World Beer Guide editor and St Albans' resident on real ale and top Herts pubs
- Credit: Roger Protz
Former Good Pub Guide editor, St Albans' Roger Protz, talks about the changing face of the industry, the resurgence of real ale, and his favourite Herts pubs.
I quite fancy a lager but I don’t tell Roger Protz that. When you’re drinking with one of the world’s leading authorities on real ale, there’s only one way to order: I’ll have what he’s having.
In the event, I’m given a pint of Harvey’s Sussex Best, a bitter known for the power of its four local hops, a 60-year-old yeast strain and water that’s been filtered through the Sussex Downs for more than 30 years.
Stands to reason, given that the pub we’re in has just been named the Campaign for Real Ale pub of the year for South Herts. It’s his choice: the Robin Hood in St Albans, one of those pavement pubs that enjoy the early evening footfall of commuters and the appreciation of those who know their beer.
And it’s one of three the former long-standing editor of the Good Beer Guide covets in a city that’s been the actual and spiritual home to CAMRA, an organisation of which he has been a key part since the Seventies.
'Harvey’s? It’s long been a favourite of mine,' he says. 'What I like about it is the pleasure it gives you, not the punch-you-in-the-face some of them give.
'It’s always about the balance of malt and hops. And this gets it about right.'
Not that he has anything against a glass of the amber stuff, he assures me.
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He’s too well travelled in the brewing world – and by that I mean several continents - not to have experienced the best of them.
'The lager scene has been changing a lot recently,' he says, explaining briefly the significance of its second fermentation.
'Genuine lager in Germany is magnificent. Until recently, the stuff we sold in the country was laughable. But that’s changed with demand. A lot of companies in the UK are now making very good lager.'
I’m reassured, but I’m here to talk about ale. British ale, with a man who worked as a journalist in the hard-drinking Fleet Street days before moving to St Albans, a city which, he reminds me, has an unusual abundance of pubs.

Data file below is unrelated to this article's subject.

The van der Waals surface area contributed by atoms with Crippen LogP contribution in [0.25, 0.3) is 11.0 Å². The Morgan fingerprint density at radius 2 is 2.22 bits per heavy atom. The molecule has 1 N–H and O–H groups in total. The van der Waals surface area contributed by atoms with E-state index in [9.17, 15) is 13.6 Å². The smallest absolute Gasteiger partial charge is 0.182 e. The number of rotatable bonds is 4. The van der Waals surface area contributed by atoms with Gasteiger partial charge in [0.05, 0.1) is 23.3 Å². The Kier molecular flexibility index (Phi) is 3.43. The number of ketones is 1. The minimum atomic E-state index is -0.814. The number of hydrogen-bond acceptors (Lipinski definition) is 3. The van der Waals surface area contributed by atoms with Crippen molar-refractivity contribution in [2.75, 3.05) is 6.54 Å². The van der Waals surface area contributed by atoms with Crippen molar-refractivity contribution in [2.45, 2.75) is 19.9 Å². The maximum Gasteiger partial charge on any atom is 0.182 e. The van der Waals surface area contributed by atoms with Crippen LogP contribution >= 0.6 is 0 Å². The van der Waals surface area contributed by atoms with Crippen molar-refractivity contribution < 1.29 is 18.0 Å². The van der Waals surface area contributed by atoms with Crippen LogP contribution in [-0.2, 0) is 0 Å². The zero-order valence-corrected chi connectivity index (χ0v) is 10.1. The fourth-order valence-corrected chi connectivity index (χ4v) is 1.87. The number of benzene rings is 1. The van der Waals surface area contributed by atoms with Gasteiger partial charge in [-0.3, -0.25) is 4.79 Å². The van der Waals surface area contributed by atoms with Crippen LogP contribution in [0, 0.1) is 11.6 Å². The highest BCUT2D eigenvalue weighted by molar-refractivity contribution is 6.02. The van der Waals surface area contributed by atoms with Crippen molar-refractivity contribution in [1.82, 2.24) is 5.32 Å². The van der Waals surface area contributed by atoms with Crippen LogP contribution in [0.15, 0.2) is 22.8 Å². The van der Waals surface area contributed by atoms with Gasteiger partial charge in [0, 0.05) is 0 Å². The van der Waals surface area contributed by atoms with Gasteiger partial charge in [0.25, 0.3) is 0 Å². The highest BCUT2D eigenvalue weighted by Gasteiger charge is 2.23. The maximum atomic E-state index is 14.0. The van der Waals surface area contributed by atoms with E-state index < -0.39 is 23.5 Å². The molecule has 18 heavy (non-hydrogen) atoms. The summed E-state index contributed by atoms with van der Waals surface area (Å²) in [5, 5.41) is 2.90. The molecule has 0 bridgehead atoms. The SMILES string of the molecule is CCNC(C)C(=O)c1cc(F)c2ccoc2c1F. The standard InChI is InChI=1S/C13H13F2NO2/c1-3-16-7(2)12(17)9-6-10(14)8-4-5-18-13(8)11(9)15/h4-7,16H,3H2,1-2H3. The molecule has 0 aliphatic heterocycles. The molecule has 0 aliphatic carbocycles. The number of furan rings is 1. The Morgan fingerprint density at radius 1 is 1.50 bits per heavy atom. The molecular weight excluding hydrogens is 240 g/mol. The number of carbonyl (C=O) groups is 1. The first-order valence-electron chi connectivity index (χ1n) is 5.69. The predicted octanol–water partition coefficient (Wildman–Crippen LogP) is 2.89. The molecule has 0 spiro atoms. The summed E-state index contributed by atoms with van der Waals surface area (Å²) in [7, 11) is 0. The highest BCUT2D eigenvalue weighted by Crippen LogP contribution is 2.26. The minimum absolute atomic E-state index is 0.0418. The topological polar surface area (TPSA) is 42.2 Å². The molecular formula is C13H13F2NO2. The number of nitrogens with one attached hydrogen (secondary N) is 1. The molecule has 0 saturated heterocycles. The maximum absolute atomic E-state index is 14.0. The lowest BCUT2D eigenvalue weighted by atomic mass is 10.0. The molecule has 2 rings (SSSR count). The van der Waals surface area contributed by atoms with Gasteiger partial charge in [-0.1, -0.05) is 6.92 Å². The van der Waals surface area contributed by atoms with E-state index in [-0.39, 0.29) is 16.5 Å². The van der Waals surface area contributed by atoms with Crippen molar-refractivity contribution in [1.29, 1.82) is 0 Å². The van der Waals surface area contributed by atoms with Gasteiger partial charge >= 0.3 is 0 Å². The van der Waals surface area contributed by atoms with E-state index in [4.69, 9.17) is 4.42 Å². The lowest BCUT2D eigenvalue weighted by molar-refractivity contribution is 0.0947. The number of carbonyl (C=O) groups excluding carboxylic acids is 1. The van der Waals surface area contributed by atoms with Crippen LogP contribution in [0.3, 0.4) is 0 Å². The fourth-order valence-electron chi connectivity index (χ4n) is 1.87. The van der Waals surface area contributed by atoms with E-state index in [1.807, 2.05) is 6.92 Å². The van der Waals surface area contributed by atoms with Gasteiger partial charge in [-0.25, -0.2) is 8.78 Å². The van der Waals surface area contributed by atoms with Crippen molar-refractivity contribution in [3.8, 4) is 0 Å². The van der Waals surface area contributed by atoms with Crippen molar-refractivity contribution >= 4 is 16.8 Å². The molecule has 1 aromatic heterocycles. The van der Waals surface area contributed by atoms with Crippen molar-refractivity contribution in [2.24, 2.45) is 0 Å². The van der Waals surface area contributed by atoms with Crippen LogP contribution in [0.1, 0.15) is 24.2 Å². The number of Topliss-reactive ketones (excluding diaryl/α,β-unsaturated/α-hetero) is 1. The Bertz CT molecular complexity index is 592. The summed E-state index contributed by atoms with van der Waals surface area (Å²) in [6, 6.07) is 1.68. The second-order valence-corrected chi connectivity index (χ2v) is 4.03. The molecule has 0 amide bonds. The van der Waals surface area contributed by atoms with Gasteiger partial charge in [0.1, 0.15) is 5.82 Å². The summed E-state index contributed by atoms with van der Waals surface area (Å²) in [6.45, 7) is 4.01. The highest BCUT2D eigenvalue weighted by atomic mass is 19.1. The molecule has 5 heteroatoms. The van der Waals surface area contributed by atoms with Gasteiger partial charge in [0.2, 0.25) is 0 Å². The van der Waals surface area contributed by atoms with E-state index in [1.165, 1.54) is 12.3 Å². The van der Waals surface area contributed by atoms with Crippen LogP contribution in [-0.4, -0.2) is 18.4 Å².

'There were 50 when I came and it still has 50. We lost a few over the years but gained a few as well so it balanced out. In fact, we have more of them per square metre than any other town.'
Not surprising, given Hertfordshire’s long and rich brewing history which goes back centuries, partly thanks to its agricultural roots and the abundance of unpolluted water from natural springs.
Local inns were plentiful and every one would brew its own beer, a tradition which led to the rise of what were then known as 'public breweries', many of which went on to create their own public houses, the so-called brewery taps, which, in turn, went on to spawn the tied houses of later years.
Hertford alone had a dozen of them in the mid 1800s and any brewing history will note the local links with the likes of Whitbread, Truman, and Buxton not to mention Benskins of Watford, widely regarded as the county’s biggest until it was bought by Ind Coope in 1957.
And of course there's McMullen, the Hertford family brewer with a history dating back nearly 200 years and which today operates more than 130 pubs, restaurants and bars.
Go back another 200 years from McMullen's founding and In 1636, long before the likes of Roger and his ilk began chronicling the beer scene, the poet John Taylor published a guide book entitled Tavernes in the ten shires in which he described Hertfordshire as 'a County that surpasseth all other Countries and Counties for making the best malt'.
These days, Herts' brewery scene is fortified by smaller craft breweries, run by small teams of enthusiasts, which have proliferated since the millennium.